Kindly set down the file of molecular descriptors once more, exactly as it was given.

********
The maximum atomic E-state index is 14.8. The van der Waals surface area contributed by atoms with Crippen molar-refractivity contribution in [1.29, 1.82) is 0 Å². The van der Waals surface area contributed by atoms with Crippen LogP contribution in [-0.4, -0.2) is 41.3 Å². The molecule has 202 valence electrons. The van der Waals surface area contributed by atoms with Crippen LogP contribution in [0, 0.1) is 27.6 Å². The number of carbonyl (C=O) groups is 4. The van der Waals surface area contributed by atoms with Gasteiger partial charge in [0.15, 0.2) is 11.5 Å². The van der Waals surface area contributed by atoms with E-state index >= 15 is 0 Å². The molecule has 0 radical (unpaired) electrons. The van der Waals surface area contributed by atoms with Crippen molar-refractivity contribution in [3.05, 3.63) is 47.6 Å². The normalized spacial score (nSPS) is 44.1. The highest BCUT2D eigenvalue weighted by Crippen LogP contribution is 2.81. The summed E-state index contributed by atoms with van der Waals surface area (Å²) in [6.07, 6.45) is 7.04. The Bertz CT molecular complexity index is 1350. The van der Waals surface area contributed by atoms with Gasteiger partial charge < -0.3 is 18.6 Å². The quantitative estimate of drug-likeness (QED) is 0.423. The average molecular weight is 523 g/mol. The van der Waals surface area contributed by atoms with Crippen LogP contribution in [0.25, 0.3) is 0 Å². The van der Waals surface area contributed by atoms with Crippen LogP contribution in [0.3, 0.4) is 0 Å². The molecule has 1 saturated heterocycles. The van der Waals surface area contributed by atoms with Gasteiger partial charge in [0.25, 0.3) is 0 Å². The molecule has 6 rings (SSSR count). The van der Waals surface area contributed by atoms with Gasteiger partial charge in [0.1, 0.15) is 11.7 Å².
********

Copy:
The maximum atomic E-state index is 14.8. The van der Waals surface area contributed by atoms with Crippen molar-refractivity contribution in [1.29, 1.82) is 0 Å². The van der Waals surface area contributed by atoms with Crippen LogP contribution in [-0.4, -0.2) is 41.3 Å². The molecule has 202 valence electrons. The van der Waals surface area contributed by atoms with Crippen LogP contribution in [0, 0.1) is 27.6 Å². The number of carbonyl (C=O) groups is 4. The van der Waals surface area contributed by atoms with Gasteiger partial charge in [0.15, 0.2) is 11.5 Å². The van der Waals surface area contributed by atoms with E-state index >= 15 is 0 Å². The molecule has 0 radical (unpaired) electrons. The van der Waals surface area contributed by atoms with Crippen molar-refractivity contribution in [3.05, 3.63) is 47.6 Å². The normalized spacial score (nSPS) is 44.1. The highest BCUT2D eigenvalue weighted by Crippen LogP contribution is 2.81. The summed E-state index contributed by atoms with van der Waals surface area (Å²) in [6.07, 6.45) is 7.04. The Bertz CT molecular complexity index is 1350. The van der Waals surface area contributed by atoms with Gasteiger partial charge < -0.3 is 18.6 Å². The quantitative estimate of drug-likeness (QED) is 0.423. The average molecular weight is 523 g/mol. The van der Waals surface area contributed by atoms with Crippen LogP contribution in [0.25, 0.3) is 0 Å². The van der Waals surface area contributed by atoms with Crippen LogP contribution in [0.3, 0.4) is 0 Å². The molecule has 1 saturated heterocycles. The van der Waals surface area contributed by atoms with Gasteiger partial charge in [0.25, 0.3) is 0 Å². The molecule has 6 rings (SSSR count). The van der Waals surface area contributed by atoms with Gasteiger partial charge in [0.1, 0.15) is 11.7 Å².